Wow! We are back to Parashat B’reishit, back to the beginning. We have just celebrated Rosh HaShanah, Yom Kippur, Sukkot, and finally Simchat Torah. The holidays have given us a chance to renew ourselves and commit to changes in our lives. Restarting our Torah reading allows us to come to the text with new eyes and perhaps a new commitment.
As women, we also study this parashah with an eye to our place in the Torah. In the first creation story, Genesis 1, women and men are equal. We are created at the same time as men and both of us are created “betzelem Elohim” “in the image of God.”
That seems to change in the second creation story beginning in Genesis 2. There, Adam is created, and God searches for a partner or helpmate for him. The two stories seem inconsistent. Why is Adam in need of a partner if male and female were created at the same time?
Some explain this discrepancy by viewing Adam as a being that is both male and female, maybe a conjoined twin or an intersexual person. In that understanding, God separated the being into two parts creating Adam and Eve. The word that is usually translated as rib can also be translated as side. Another traditional explanation is that the first woman was Lilith who refused to sleep under Adam because she was his equal. She escaped or was evicted from the Garden rather than give in to Adam. In the Middle Ages, she was seen as a queen demon. Now she is an honored foremother who fought for her equality. Thus, WRJ has Lilith Salons in which we discuss articles published in the Jewish feminist magazine, Lilith.
Whatever the reason for the need for a new woman, Eve is created in Genesis 2. While Judaism does not believe in “original sin,”, the Rabbis do accuse Eve of being a horrible temptress who led Adam down the wrong path. They use the story to argue against trusting women generally. Is that fair, though? Just as we have reimagined Lilith, it is time to reconsider Eve.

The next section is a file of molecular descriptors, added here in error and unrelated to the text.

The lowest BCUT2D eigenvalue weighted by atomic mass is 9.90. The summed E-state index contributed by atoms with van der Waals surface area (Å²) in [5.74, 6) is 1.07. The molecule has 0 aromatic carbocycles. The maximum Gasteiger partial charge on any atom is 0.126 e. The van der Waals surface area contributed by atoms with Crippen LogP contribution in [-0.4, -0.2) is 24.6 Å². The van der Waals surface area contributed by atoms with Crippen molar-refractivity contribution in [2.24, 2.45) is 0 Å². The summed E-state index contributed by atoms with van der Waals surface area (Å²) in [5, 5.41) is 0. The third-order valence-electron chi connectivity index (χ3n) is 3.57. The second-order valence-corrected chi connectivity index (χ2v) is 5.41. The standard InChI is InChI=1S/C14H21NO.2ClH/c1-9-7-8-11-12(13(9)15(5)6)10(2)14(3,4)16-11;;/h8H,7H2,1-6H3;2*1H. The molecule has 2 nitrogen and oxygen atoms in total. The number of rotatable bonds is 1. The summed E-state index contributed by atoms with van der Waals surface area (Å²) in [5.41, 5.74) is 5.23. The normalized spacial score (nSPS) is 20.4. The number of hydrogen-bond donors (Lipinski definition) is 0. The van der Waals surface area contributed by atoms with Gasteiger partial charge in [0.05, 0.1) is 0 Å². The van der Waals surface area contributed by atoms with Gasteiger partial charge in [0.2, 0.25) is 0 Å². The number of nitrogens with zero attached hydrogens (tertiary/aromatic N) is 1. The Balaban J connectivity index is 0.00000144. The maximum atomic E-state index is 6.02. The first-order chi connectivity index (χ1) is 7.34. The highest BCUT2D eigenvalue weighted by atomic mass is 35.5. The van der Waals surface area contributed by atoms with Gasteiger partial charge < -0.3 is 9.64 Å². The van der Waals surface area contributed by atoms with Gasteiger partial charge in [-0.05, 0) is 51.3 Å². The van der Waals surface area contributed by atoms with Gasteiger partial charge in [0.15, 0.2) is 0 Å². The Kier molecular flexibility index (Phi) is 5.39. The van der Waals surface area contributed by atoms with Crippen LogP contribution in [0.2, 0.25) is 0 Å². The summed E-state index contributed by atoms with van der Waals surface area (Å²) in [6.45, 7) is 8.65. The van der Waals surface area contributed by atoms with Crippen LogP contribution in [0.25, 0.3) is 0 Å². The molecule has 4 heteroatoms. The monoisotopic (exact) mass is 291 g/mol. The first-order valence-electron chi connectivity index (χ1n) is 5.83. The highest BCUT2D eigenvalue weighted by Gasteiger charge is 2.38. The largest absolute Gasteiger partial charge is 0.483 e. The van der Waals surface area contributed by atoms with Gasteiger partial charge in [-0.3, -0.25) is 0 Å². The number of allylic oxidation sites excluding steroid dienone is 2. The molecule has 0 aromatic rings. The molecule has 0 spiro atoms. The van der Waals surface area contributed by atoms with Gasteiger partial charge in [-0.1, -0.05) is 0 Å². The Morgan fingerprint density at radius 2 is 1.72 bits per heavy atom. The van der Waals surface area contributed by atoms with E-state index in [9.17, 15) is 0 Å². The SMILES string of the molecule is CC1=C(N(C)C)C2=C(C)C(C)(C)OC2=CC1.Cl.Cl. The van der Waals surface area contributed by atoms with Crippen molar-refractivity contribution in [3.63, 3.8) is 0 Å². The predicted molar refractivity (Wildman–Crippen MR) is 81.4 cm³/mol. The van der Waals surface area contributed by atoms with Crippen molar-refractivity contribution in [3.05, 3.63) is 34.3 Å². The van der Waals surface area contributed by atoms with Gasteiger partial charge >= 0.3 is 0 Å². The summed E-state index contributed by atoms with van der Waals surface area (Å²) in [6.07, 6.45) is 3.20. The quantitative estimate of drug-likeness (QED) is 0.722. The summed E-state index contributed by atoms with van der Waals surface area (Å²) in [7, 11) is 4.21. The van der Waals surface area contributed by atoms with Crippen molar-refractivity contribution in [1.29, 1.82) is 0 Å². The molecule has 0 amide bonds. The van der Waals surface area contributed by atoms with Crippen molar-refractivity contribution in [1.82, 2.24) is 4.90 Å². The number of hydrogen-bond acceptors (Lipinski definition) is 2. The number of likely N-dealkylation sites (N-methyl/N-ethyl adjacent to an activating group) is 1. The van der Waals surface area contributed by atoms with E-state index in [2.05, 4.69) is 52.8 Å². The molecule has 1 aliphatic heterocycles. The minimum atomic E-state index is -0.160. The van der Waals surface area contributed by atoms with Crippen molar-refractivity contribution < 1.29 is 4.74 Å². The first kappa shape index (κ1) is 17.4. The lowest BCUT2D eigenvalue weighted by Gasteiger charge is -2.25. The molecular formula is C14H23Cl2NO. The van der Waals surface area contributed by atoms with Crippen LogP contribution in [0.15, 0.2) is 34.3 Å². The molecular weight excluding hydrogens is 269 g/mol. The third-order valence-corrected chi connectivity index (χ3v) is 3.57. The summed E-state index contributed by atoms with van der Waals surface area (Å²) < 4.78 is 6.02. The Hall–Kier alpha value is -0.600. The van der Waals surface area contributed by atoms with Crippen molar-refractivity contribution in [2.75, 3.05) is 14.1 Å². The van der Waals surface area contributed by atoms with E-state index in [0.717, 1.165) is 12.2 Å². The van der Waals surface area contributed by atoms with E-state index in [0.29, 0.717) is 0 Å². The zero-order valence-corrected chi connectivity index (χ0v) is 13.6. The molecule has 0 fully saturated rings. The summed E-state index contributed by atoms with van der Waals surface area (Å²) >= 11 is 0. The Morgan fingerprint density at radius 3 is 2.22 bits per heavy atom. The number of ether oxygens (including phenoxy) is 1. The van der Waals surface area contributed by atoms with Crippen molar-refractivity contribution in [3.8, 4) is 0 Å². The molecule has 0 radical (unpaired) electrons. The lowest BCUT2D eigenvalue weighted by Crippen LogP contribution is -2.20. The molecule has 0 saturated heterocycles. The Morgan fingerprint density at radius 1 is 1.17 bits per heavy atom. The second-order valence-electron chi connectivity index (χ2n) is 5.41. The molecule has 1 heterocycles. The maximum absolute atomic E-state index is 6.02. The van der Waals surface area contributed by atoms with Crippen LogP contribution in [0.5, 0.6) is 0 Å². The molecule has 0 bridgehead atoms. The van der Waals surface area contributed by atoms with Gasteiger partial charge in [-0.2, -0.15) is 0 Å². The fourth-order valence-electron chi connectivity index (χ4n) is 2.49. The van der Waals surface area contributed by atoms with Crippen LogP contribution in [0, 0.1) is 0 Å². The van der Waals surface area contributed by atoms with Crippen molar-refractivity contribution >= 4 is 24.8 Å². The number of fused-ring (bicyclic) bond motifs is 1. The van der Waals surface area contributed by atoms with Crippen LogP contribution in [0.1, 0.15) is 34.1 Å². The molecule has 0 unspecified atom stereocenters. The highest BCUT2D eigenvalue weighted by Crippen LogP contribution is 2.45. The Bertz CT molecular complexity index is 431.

As we continue reading the story of Adam and Eve, we see that God commanded Adam not to eat the fruit of the tree of knowledge. Eve, however, saw “how desirable the insight was that the tree would bring.” (Gen 3:6). It was Eve’s desire for knowledge that caused her to eat the fruit. Some translations of the text say that she saw that the tree would bring wisdom. The tree is often called the tree of knowledge of right and wrong.
When Eve ate the fruit of the tree, her eyes were opened to the world around her. Before, she was like a young child believing that she was in a perfect world. With the knowledge of right and wrong, she was able to see the world with clearer eyes. It was not perfect. God created humanity to be God’s partners in the work to perfect the world. Eve knew that she could not be that partner with God if she didn’t know the difference between right and wrong. It was to be part of the work of Tikkun Olam that Eve ate the fruit.
One might ask why God told Adam not to eat the fruit if God wanted Adam and Eve to work to perfect the world. Perhaps it is similar to us telling a young child not to touch a stove. We don’t tell the child that meaning that the child should never in their lives touch a stove. We mean at this age and level of development it is too dangerous for the child to touch the stove. The child could get hurt.
There is a midrash that says that Adam and Eve were eight hours old when they ate the fruit. Maybe God just thought it was too soon to give them the responsibilities that come with knowing right from wrong. There can be consequences for knowingly doing wrong. After all, as we read on Yom Kippur morning, “I call heaven and earth to witness against you this day. I have put before you life and death, blessing and curse. Choose life -if you and your offspring would live.” (Deut. 30:19). God may have wanted them to develop more before eating the fruit.
Eve, though, may have known that she and Adam were, in fact, ready for those responsibilities. It was time to take off the rose-colored glasses and make the world a better place.
We, the members of WRJ, can take pride that we are the daughters of Eve. We can and do take up her work as our own. We try to look at the world as it really is, see its problems, and work to perfect it. WRJ has been doing this since 1913 and will continue to do it. Let us all join together to support that work and maybe improve the world we live in.
This piece is more fully developed in Frank, “Eve Was Right to Eat the ‘Apple’: The Importance of Narrative in the Art of Lawyering”, 8 Yale JL & Feminism 79 (1996).